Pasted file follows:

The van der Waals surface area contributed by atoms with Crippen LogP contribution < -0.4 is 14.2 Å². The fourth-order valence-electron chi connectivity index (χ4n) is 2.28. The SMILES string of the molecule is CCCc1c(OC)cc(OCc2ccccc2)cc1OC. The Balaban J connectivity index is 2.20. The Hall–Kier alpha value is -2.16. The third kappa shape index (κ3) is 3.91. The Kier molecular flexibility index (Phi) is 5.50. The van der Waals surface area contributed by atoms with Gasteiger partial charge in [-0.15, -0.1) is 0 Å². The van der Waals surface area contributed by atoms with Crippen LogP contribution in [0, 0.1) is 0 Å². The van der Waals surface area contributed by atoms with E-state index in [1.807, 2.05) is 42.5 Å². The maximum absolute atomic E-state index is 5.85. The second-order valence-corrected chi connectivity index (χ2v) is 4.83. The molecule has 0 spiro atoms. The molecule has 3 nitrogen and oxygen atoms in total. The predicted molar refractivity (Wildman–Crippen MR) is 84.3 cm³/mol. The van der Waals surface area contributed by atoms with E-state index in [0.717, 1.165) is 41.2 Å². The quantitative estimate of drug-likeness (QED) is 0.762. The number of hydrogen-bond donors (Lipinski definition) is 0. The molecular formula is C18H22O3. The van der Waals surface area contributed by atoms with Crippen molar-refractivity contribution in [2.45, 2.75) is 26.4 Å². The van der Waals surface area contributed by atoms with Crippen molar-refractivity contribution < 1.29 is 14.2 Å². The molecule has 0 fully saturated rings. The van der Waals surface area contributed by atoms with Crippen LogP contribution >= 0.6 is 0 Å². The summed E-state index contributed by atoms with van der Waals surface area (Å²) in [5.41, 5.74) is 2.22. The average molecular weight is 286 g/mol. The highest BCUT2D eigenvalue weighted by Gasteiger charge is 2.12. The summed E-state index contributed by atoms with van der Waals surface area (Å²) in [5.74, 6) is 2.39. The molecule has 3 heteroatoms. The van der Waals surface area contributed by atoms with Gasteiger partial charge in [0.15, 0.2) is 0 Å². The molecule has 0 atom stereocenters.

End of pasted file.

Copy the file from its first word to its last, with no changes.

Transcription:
The van der Waals surface area contributed by atoms with Crippen LogP contribution < -0.4 is 14.2 Å². The fourth-order valence-electron chi connectivity index (χ4n) is 2.28. The SMILES string of the molecule is CCCc1c(OC)cc(OCc2ccccc2)cc1OC. The Balaban J connectivity index is 2.20. The Hall–Kier alpha value is -2.16. The third kappa shape index (κ3) is 3.91. The Kier molecular flexibility index (Phi) is 5.50. The van der Waals surface area contributed by atoms with Gasteiger partial charge in [-0.15, -0.1) is 0 Å². The van der Waals surface area contributed by atoms with Crippen LogP contribution in [0, 0.1) is 0 Å². The van der Waals surface area contributed by atoms with E-state index in [1.807, 2.05) is 42.5 Å². The maximum absolute atomic E-state index is 5.85. The second-order valence-corrected chi connectivity index (χ2v) is 4.83. The molecule has 0 spiro atoms. The molecule has 3 nitrogen and oxygen atoms in total. The predicted molar refractivity (Wildman–Crippen MR) is 84.3 cm³/mol. The van der Waals surface area contributed by atoms with E-state index in [0.717, 1.165) is 41.2 Å². The quantitative estimate of drug-likeness (QED) is 0.762. The number of hydrogen-bond donors (Lipinski definition) is 0. The molecular formula is C18H22O3. The van der Waals surface area contributed by atoms with Crippen molar-refractivity contribution in [2.45, 2.75) is 26.4 Å². The van der Waals surface area contributed by atoms with Crippen molar-refractivity contribution < 1.29 is 14.2 Å². The molecule has 0 fully saturated rings. The van der Waals surface area contributed by atoms with Crippen LogP contribution >= 0.6 is 0 Å². The summed E-state index contributed by atoms with van der Waals surface area (Å²) in [5.41, 5.74) is 2.22. The average molecular weight is 286 g/mol. The highest BCUT2D eigenvalue weighted by Gasteiger charge is 2.12. The summed E-state index contributed by atoms with van der Waals surface area (Å²) in [5.74, 6) is 2.39. The molecule has 3 heteroatoms. The van der Waals surface area contributed by atoms with Gasteiger partial charge in [0.15, 0.2) is 0 Å². The molecule has 0 atom stereocenters.